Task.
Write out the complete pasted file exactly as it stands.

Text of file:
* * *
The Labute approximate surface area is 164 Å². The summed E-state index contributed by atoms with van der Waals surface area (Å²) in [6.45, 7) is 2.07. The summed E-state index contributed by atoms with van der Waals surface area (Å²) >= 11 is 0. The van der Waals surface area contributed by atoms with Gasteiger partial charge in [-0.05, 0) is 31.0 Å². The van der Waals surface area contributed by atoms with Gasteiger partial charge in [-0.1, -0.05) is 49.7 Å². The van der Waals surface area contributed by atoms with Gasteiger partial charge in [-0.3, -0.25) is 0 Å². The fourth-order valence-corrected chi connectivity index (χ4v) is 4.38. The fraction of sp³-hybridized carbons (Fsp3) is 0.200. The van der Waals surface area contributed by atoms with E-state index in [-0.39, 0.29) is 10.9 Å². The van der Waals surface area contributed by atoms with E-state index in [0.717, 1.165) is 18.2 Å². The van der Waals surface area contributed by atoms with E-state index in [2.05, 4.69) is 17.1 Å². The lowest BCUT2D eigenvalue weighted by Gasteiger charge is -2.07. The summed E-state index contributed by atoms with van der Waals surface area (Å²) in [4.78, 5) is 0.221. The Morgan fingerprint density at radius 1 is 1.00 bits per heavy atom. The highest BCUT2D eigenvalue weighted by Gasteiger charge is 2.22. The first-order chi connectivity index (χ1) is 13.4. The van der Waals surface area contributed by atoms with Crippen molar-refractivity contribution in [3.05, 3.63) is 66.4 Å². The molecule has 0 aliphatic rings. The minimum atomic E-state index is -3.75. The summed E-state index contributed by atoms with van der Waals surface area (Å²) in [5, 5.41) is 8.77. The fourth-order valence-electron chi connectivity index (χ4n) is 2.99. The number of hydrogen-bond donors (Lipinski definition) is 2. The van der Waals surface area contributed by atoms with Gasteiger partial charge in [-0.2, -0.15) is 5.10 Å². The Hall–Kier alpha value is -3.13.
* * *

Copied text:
The Labute approximate surface area is 164 Å². The summed E-state index contributed by atoms with van der Waals surface area (Å²) in [6.45, 7) is 2.07. The summed E-state index contributed by atoms with van der Waals surface area (Å²) >= 11 is 0. The van der Waals surface area contributed by atoms with Gasteiger partial charge in [-0.05, 0) is 31.0 Å². The van der Waals surface area contributed by atoms with Gasteiger partial charge in [-0.1, -0.05) is 49.7 Å². The van der Waals surface area contributed by atoms with Gasteiger partial charge in [-0.3, -0.25) is 0 Å². The fourth-order valence-corrected chi connectivity index (χ4v) is 4.38. The fraction of sp³-hybridized carbons (Fsp3) is 0.200. The van der Waals surface area contributed by atoms with E-state index in [-0.39, 0.29) is 10.9 Å². The van der Waals surface area contributed by atoms with E-state index in [0.717, 1.165) is 18.2 Å². The van der Waals surface area contributed by atoms with E-state index in [2.05, 4.69) is 17.1 Å². The lowest BCUT2D eigenvalue weighted by Gasteiger charge is -2.07. The summed E-state index contributed by atoms with van der Waals surface area (Å²) in [4.78, 5) is 0.221. The Morgan fingerprint density at radius 1 is 1.00 bits per heavy atom. The highest BCUT2D eigenvalue weighted by Gasteiger charge is 2.22. The first-order chi connectivity index (χ1) is 13.4. The van der Waals surface area contributed by atoms with Crippen molar-refractivity contribution in [3.05, 3.63) is 66.4 Å². The molecule has 0 aliphatic rings. The minimum atomic E-state index is -3.75. The summed E-state index contributed by atoms with van der Waals surface area (Å²) in [5, 5.41) is 8.77. The fourth-order valence-electron chi connectivity index (χ4n) is 2.99. The number of hydrogen-bond donors (Lipinski definition) is 2. The van der Waals surface area contributed by atoms with Gasteiger partial charge in [-0.2, -0.15) is 5.10 Å². The Hall–Kier alpha value is -3.13.